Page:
Thursday, October 21, 2010
¡QUÉ HORROR! 2010
The Parting Shot (Part 2)
And here're the rest...
And while I had those “let’s keep it to one slot” quandaries, Australian horror actually grabbed up two slots this year (which only goes to prove that in the wake of Wolf Creek’s box office success, there’s been some noteworthy horror coming from our neighbours in the land Down Under).
Thus, an excellent title that got frozen out of the main list: Jon Hewitt’s Acolytes. With three teen-agers, a convicted child molester out on parole, and a killer, as its main characters, Acolytes may sound more like a thriller, but this is a horror movie; the characters’ paths cross and collide in this disturbing tale that demonstrates how quickly schemes and manipulations can spiral out of control. Secrets lie at the root of Acolytes, secrets that can be traced to both childhood traumas and adolescent hormones, secrets that lie behind the veneer of teen bravado and adult suburbia.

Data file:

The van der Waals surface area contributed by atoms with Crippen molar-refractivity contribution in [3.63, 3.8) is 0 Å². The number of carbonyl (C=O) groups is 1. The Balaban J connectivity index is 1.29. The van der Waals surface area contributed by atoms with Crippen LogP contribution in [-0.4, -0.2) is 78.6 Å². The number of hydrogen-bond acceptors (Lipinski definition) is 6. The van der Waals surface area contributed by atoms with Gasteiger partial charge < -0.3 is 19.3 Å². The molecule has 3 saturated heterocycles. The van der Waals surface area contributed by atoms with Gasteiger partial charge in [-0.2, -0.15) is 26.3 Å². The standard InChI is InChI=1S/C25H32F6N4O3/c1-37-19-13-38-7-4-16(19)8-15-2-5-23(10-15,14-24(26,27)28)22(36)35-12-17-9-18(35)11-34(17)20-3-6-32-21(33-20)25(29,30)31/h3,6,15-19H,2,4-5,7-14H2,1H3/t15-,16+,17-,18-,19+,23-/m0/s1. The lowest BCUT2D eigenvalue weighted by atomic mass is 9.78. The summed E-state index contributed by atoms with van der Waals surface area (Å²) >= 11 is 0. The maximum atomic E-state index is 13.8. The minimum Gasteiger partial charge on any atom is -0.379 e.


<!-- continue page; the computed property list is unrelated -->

It’s an interesting and pointed note that the only adult characters of consequence in Acolytes are the aforementioned child molester and killer (not once are we shown any of the parents of the three teens). It’s almost as if today’s youth have been cast adrift, without any moral compasses to steer by.
The fact that, on the surface, things seem to be triggered by that awful narrative copout of teens doing patently stupid things, when the truth is so much deeper and far more insidious, makes this one a solid piece that leaves us wrung out by the wayside.
Ultimately, we’re left with a bleak and haunting final shot, and the sound of the Midnight Juggernauts (“Si-yi-yi-yi-rens, sound of the sirens, Hell reigns above…”) guiding us through the end credits roll.
Powerful, twisty, unsettling stuff.
Incidentally, among the cast of Acolytes is Sebastian Gregory, who also appears in another noteworthy Aussie entry, Beautiful. If Acolytes rocks your boat, chances are, Beautiful will too.